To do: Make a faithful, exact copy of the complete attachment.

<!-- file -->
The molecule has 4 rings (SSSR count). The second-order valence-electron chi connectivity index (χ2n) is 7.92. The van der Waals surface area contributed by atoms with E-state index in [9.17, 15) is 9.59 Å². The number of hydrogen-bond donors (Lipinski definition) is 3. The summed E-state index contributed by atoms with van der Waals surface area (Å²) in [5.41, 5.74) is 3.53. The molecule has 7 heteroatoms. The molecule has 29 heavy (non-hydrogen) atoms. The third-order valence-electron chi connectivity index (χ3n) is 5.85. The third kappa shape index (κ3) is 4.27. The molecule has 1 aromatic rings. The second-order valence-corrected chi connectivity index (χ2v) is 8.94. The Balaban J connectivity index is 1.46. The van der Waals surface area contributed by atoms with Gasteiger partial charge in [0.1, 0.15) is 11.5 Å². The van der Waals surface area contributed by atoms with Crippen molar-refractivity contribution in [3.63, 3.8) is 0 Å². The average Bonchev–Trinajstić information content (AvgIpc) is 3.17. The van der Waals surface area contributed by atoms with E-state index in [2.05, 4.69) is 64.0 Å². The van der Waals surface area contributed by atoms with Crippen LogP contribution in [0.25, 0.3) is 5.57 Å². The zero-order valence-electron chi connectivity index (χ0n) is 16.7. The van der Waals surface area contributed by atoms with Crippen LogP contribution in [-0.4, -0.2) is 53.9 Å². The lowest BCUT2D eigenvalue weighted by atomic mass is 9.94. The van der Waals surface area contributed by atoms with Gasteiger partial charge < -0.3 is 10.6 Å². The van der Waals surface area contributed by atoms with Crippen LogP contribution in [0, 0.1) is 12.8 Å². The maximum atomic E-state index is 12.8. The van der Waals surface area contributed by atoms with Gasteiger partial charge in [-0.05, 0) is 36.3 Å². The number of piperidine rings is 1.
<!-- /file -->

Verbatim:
The molecule has 4 rings (SSSR count). The second-order valence-electron chi connectivity index (χ2n) is 7.92. The van der Waals surface area contributed by atoms with E-state index in [9.17, 15) is 9.59 Å². The number of hydrogen-bond donors (Lipinski definition) is 3. The summed E-state index contributed by atoms with van der Waals surface area (Å²) in [5.41, 5.74) is 3.53. The molecule has 7 heteroatoms. The molecule has 29 heavy (non-hydrogen) atoms. The third-order valence-electron chi connectivity index (χ3n) is 5.85. The third kappa shape index (κ3) is 4.27. The molecule has 1 aromatic rings. The second-order valence-corrected chi connectivity index (χ2v) is 8.94. The Balaban J connectivity index is 1.46. The van der Waals surface area contributed by atoms with Gasteiger partial charge in [0.1, 0.15) is 11.5 Å². The van der Waals surface area contributed by atoms with Crippen molar-refractivity contribution in [3.63, 3.8) is 0 Å². The average Bonchev–Trinajstić information content (AvgIpc) is 3.17. The van der Waals surface area contributed by atoms with E-state index in [2.05, 4.69) is 64.0 Å². The van der Waals surface area contributed by atoms with Crippen LogP contribution in [0.25, 0.3) is 5.57 Å². The zero-order valence-electron chi connectivity index (χ0n) is 16.7. The van der Waals surface area contributed by atoms with Crippen LogP contribution in [-0.4, -0.2) is 53.9 Å². The lowest BCUT2D eigenvalue weighted by atomic mass is 9.94. The van der Waals surface area contributed by atoms with Gasteiger partial charge < -0.3 is 10.6 Å². The van der Waals surface area contributed by atoms with Crippen LogP contribution in [0, 0.1) is 12.8 Å². The maximum atomic E-state index is 12.8. The van der Waals surface area contributed by atoms with Gasteiger partial charge in [-0.05, 0) is 36.3 Å². The number of piperidine rings is 1.